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Reducing the burden of anaemia in Indian women of reproductive age with clean-air targets

Abstract

India has one of the highest (53%) global prevalences of anaemia among women of reproductive age (WRA, 15–49 years). Long-term exposure to ambient fine particulate matter (PM2.5), a type of air pollution, may increase the prevalence of anaemia through systemic inflammation. Using a linear mixed model adjusted for potential confounding factors, we show that for every 10 µg m−3 increase in ambient PM2.5 exposure, the average anaemia prevalence among Indian WRA increases by 7.23% (95% uncertainty interval, 6.82–7.63). Among PM2.5 species, sulfate and black carbon are more associated with anaemia than organics and dust. Among sectoral contributors, industry was the greatest, followed by the unorganized, domestic, power, road dust, agricultural waste burning and transport sectors. If India meets its recent clean-air targets, such anaemia prevalence among WRA will fall from 53% to 39.5%, taking 186 districts below the national target of 35%. Our results suggest that the transition to clean energy would accelerate India’s progress towards the ‘anaemia-free’ mission target.

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Fig. 1: Spatial patterns of anaemia prevalence (%) and PM2.5 exposure in India.
Fig. 2: Exposure–response curve of ambient PM2.5 long-term (2007–2016) exposure against anaemia prevalence.
Fig. 3: Effect of PM2.5 exposure on odds ratio of anaemia and Hb level among WRA in India.
Fig. 4: Anaemia prevalence and clean-air targets.

Data availability

The satellite-based PM2.5 data that support the findings of this study are available in the Code Ocean database (https://codeocean.com/capsule/5860976/tree). The MERRA-2 reanalysis data were retrieved from https://gmao.gsfc.nasa.gov/reanalysis/MERRA-2/. The model data used in this study are available from the corresponding author on reasonable request. DHS data source: https://www.dhsprogram.com/data/available-datasets.cfm.

Code availability

The code that supports the findings of this study is available in the Code Ocean database (https://codeocean.com/capsule/5860976/tree) and from the corresponding author on reasonable request.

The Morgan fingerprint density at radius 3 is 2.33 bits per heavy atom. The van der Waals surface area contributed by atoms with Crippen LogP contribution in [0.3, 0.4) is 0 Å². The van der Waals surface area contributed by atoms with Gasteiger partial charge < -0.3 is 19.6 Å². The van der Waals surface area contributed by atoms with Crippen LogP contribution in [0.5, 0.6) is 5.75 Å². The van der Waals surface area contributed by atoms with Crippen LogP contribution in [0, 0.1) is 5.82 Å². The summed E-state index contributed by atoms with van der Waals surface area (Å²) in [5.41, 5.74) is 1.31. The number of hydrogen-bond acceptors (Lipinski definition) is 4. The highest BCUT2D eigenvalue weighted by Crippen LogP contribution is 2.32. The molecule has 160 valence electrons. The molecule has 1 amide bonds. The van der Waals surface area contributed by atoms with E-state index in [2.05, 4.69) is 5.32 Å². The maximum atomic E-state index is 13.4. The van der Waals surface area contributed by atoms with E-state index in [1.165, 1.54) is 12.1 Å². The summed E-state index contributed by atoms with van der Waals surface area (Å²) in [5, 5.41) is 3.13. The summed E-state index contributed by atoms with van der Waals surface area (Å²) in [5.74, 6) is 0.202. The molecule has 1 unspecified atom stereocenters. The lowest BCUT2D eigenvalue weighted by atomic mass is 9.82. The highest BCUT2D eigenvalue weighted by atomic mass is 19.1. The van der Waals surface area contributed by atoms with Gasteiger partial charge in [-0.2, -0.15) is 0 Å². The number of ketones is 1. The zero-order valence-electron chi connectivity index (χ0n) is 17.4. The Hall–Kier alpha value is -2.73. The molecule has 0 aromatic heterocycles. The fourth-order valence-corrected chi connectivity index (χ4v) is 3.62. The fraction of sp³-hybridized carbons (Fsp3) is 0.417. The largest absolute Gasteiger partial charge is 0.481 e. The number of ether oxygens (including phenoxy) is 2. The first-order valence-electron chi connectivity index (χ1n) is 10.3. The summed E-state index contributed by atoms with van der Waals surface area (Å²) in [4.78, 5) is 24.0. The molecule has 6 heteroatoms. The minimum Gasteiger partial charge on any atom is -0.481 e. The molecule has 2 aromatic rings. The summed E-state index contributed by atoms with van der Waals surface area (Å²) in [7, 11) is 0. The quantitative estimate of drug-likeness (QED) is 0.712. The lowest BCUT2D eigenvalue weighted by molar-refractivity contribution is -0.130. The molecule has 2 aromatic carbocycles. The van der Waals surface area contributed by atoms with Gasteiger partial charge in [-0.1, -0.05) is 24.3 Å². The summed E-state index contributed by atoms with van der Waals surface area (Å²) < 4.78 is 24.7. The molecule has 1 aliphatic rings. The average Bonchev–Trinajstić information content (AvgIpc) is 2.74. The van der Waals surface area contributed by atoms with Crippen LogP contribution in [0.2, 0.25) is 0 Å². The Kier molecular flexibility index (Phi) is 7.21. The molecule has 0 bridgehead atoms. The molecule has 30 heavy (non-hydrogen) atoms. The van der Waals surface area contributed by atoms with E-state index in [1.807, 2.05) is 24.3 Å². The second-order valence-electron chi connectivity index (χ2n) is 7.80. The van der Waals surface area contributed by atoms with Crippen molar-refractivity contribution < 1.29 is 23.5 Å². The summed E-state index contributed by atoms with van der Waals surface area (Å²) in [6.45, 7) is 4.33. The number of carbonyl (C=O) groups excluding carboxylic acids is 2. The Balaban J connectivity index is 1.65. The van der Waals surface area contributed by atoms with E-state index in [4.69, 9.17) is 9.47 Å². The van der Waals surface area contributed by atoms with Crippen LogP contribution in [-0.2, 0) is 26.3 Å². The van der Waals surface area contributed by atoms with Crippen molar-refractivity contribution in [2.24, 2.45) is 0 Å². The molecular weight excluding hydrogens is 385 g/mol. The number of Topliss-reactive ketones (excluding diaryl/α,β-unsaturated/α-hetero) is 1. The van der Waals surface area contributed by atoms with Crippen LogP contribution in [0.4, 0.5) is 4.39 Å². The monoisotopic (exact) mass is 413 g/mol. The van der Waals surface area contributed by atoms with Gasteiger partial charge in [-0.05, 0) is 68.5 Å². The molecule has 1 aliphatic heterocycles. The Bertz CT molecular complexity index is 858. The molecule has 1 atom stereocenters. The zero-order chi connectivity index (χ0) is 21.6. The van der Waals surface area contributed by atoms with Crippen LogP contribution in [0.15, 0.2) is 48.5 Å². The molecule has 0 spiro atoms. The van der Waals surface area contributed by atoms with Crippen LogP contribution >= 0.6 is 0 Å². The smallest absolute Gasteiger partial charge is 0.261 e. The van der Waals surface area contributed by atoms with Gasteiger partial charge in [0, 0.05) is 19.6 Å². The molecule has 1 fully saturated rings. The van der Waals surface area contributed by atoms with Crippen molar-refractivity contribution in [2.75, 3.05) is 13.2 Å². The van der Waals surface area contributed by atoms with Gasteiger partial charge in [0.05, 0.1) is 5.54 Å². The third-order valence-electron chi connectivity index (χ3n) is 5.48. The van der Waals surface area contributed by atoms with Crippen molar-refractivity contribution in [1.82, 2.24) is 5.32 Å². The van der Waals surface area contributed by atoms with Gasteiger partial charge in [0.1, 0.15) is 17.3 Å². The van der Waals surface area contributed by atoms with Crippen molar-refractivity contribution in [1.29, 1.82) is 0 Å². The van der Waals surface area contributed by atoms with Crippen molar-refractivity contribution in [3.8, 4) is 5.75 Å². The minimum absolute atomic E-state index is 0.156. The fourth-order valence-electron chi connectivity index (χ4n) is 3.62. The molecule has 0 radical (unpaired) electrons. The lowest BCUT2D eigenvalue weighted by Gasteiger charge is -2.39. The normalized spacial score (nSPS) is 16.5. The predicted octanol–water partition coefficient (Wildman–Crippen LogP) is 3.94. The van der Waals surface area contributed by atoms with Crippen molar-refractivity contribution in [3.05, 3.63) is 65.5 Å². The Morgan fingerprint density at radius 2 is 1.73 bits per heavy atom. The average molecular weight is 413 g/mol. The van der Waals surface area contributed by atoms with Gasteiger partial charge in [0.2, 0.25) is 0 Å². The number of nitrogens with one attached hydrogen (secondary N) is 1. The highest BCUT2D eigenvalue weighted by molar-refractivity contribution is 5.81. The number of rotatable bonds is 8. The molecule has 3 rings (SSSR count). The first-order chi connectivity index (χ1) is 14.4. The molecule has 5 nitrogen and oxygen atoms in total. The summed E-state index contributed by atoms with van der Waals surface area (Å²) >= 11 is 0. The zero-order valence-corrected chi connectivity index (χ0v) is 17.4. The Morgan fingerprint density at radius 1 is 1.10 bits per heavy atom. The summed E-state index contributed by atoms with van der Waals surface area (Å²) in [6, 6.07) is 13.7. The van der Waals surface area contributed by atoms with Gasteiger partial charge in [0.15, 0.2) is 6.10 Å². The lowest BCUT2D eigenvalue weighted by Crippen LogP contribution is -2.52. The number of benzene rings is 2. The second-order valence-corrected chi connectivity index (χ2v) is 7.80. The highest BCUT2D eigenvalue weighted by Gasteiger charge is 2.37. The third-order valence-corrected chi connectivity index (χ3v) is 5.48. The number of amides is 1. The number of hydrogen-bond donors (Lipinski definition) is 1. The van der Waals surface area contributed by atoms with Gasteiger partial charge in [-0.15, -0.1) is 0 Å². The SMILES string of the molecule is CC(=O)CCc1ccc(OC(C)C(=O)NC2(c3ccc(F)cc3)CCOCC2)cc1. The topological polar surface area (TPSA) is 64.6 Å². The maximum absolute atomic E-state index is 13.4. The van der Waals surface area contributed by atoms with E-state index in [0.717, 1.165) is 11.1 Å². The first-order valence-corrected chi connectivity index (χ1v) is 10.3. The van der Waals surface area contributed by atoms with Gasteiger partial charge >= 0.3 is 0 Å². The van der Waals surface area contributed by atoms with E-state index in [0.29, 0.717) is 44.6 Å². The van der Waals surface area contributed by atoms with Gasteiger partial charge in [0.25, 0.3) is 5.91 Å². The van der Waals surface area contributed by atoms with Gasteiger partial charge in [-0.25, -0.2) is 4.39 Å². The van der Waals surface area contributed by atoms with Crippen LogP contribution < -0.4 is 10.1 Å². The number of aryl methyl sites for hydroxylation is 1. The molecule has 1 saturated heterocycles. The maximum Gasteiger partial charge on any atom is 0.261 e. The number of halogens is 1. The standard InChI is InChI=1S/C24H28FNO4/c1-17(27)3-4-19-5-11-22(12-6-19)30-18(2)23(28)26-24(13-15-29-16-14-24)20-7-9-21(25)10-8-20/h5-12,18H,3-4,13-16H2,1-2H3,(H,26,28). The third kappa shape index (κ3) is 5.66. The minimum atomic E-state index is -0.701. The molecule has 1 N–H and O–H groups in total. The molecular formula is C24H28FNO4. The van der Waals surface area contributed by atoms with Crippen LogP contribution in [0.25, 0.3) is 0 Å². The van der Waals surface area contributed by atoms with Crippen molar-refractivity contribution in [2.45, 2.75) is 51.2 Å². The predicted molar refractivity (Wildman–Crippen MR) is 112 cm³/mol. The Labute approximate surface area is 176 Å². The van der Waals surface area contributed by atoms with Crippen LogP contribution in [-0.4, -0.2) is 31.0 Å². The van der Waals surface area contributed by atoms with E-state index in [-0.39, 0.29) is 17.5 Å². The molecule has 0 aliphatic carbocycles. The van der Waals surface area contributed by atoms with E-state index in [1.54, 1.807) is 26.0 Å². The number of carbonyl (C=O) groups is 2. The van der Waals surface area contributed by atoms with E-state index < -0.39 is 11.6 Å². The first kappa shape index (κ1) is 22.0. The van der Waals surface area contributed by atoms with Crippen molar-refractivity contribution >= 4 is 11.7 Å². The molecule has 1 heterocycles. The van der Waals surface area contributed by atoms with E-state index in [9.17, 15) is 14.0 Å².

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Acknowledgements

The work is supported by a research grant under the SUPRA scheme from the SERB, Department of Science and Technology, GoI. The exposure database was generated as part of a project under the NCAP funded by the Ministry of Environment, Forest and Climate Change, GoI. S.D. acknowledges financial support for the Institute Chair fellowship and DST-FIST programme (SR/FST/ESII-016/2014) for computing support. S.J. acknowledges the Institute Postdoctoral fellowship from IIT Delhi. S.W. acknowledges the National Natural Science Foundation of China (grant no. 22188102).

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S.D. and E.C. conceived the study and wrote the initial article. E.C. analysed the data with the help of S.G. S.S., N.S., S.A., S.W., C.V. and K.T. did the model simulations and analysis of the model outputs. A.V.K. and A.J.C. provided a critical review of aspects of the epidemiological analysis and aetiological frameworks. S.J. provided the PM2.5 composition data for validating the model data. All authors provided comments and contributed to the final version of the article.

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Correspondence to Sagnik Dey or Santu Ghosh.

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Chaudhary, E., Dey, S., Ghosh, S. et al. Reducing the burden of anaemia in Indian women of reproductive age with clean-air targets. Nat Sustain 5, 939–946 (2022). https://doi.org/10.1038/s41893-022-00944-2

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